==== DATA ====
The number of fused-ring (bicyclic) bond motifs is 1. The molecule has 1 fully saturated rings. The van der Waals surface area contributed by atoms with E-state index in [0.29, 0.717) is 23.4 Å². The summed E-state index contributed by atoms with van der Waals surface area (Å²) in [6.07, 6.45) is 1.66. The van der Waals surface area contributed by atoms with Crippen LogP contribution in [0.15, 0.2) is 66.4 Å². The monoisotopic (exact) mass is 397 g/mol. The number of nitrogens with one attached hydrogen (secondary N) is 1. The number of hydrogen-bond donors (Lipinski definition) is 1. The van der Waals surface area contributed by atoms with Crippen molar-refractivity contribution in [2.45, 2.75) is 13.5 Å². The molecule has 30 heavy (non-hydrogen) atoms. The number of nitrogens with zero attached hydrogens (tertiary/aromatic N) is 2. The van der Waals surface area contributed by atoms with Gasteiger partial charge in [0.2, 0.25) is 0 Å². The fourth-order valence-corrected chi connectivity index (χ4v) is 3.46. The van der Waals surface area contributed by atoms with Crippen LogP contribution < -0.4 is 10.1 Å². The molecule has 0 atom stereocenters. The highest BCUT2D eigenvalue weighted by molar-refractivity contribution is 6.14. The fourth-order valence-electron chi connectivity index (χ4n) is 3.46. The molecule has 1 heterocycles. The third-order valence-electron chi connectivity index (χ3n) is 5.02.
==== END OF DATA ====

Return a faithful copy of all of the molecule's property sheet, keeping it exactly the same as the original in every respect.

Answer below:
The number of fused-ring (bicyclic) bond motifs is 1. The molecule has 1 fully saturated rings. The van der Waals surface area contributed by atoms with E-state index in [0.29, 0.717) is 23.4 Å². The summed E-state index contributed by atoms with van der Waals surface area (Å²) in [6.07, 6.45) is 1.66. The van der Waals surface area contributed by atoms with Crippen LogP contribution in [0.15, 0.2) is 66.4 Å². The monoisotopic (exact) mass is 397 g/mol. The number of nitrogens with one attached hydrogen (secondary N) is 1. The number of hydrogen-bond donors (Lipinski definition) is 1. The van der Waals surface area contributed by atoms with Crippen molar-refractivity contribution in [2.45, 2.75) is 13.5 Å². The molecule has 30 heavy (non-hydrogen) atoms. The number of nitrogens with zero attached hydrogens (tertiary/aromatic N) is 2. The van der Waals surface area contributed by atoms with Gasteiger partial charge in [0.2, 0.25) is 0 Å². The fourth-order valence-corrected chi connectivity index (χ4v) is 3.46. The van der Waals surface area contributed by atoms with Crippen LogP contribution < -0.4 is 10.1 Å². The molecule has 0 atom stereocenters. The highest BCUT2D eigenvalue weighted by molar-refractivity contribution is 6.14. The fourth-order valence-electron chi connectivity index (χ4n) is 3.46. The molecule has 1 heterocycles. The third-order valence-electron chi connectivity index (χ3n) is 5.02.